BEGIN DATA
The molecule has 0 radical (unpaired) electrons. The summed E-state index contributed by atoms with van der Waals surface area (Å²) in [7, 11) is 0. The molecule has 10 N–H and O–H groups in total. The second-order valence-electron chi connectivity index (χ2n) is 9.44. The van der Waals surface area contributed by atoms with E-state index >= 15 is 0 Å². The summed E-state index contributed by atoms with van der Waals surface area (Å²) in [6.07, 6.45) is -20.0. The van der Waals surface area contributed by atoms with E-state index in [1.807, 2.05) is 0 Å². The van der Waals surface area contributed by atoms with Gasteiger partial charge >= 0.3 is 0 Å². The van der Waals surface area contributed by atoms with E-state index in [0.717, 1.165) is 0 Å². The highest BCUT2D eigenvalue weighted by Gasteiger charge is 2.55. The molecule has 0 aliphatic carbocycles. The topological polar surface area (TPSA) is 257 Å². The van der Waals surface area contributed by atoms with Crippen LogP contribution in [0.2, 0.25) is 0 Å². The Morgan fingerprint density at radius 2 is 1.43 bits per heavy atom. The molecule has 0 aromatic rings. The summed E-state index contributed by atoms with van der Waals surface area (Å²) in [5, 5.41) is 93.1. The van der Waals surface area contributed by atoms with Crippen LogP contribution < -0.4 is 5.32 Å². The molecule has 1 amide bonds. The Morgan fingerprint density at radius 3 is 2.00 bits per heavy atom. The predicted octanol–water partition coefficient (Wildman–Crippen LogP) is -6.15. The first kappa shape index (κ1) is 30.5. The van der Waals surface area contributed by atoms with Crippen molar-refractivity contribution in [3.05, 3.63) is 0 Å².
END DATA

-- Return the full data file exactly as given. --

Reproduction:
The molecule has 0 radical (unpaired) electrons. The summed E-state index contributed by atoms with van der Waals surface area (Å²) in [7, 11) is 0. The molecule has 10 N–H and O–H groups in total. The second-order valence-electron chi connectivity index (χ2n) is 9.44. The van der Waals surface area contributed by atoms with E-state index >= 15 is 0 Å². The summed E-state index contributed by atoms with van der Waals surface area (Å²) in [6.07, 6.45) is -20.0. The van der Waals surface area contributed by atoms with E-state index in [1.807, 2.05) is 0 Å². The van der Waals surface area contributed by atoms with Gasteiger partial charge >= 0.3 is 0 Å². The van der Waals surface area contributed by atoms with E-state index in [0.717, 1.165) is 0 Å². The highest BCUT2D eigenvalue weighted by Gasteiger charge is 2.55. The molecule has 0 aliphatic carbocycles. The topological polar surface area (TPSA) is 257 Å². The van der Waals surface area contributed by atoms with Crippen LogP contribution in [0.2, 0.25) is 0 Å². The Morgan fingerprint density at radius 2 is 1.43 bits per heavy atom. The molecule has 0 aromatic rings. The summed E-state index contributed by atoms with van der Waals surface area (Å²) in [5, 5.41) is 93.1. The van der Waals surface area contributed by atoms with Crippen LogP contribution < -0.4 is 5.32 Å². The molecule has 1 amide bonds. The Morgan fingerprint density at radius 3 is 2.00 bits per heavy atom. The predicted octanol–water partition coefficient (Wildman–Crippen LogP) is -6.15. The first kappa shape index (κ1) is 30.5. The van der Waals surface area contributed by atoms with Crippen molar-refractivity contribution in [3.05, 3.63) is 0 Å².